BLACK: Russian officials say they are not revising their security plans for the Sochi games because they believe they already have everything in place. When the Olympic flame arrived here this morning, there were more police officers and members of the security forces to meet it than members of the public. It seems the lesson from the Volgograd attacks is that even if Sochi is locked down successfully, there are still many other potentially vulnerable targets in other parts of the country. Back to you, Ashleigh.
BANFIELD: Phil, thank you for that. It is minus 25 where Phil is. We really appreciate his reporting today.
Do you remember the holiday hack attack, the Target thing that affected so many millions of Americans? There was Target, but then there was also Neiman Marcus, and it turns out that may just be the beginning, folks. This thing is far from over, and there are some details that you need to hear if you buy stuff like anywhere.
BANFIELD: If you shop using plastic, you might want to check your bank statement ASAP. Millions of credit card accounts have been compromised. This mostly over the Christmas holiday at Target and at Neiman Marcus stores. Now, we're hearing at least six other major retailers may have been hacked as well. In other words, the security breach could get a whole lot worse and the cost could be huge.
I want to bring in CNN's legal analyst, Paul Callan. So Paul, the first question most people have is, if I'm affected by this, what is my recourse? Can I sue always comes up, but can you?
PAUL CALLAN, CNN LEGAL ANALYST: Well, you could sue, but it would be very hard to get a lawyer to take the case because your damage may be very small. What we see in these cases are lawyers swoop in and they do a class action lawsuit. If millions of consumers have had their information stolen or hacked, and it is as a result of the carelessness or negligence of the store in not maintaining security, they banned all of those cases together. You have a huge class action lawsuit that could be crippling to retailers that don't provide adequate security.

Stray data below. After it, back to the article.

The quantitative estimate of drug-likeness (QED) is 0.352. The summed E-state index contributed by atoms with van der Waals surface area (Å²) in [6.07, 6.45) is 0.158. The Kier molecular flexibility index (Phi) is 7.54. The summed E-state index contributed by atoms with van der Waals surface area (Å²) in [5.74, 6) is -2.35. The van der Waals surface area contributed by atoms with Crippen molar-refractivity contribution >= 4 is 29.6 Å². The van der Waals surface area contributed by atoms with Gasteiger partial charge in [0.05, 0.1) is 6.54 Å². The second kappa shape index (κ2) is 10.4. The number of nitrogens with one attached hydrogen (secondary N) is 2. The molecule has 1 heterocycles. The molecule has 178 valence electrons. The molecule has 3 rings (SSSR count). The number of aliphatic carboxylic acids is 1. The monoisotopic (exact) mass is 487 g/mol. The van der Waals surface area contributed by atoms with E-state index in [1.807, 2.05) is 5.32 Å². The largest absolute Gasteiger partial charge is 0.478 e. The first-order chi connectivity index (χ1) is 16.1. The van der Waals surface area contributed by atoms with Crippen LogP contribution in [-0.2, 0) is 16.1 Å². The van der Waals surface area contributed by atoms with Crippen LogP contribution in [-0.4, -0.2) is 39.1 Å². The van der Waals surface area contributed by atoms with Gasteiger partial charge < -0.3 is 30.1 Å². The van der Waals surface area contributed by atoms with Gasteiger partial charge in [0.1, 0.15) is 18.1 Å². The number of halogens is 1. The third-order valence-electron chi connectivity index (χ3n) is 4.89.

BANFIELD: Sometimes these big retailers, how culpable are they or how negligent, they may want it to all go away. Here is the big question. As a Joe Schmo, I do a lot of online shopping, I'm actually party to this whether I sign a document or not. I am part of it. Even though I don't have to take action and call up and sign a document to be part of the class action suit, I am automatically, if I shopped at that store, part of it. CALLAN: Well, yes and no. You are because what happens is a notice gets sent out by the federal court that there is a class action. Unless you opt out, you are in. So, a lot of people see it and think it is something from a bill collector and they throw it away, but so -- a lot of people are in the class action suits and they don't know it.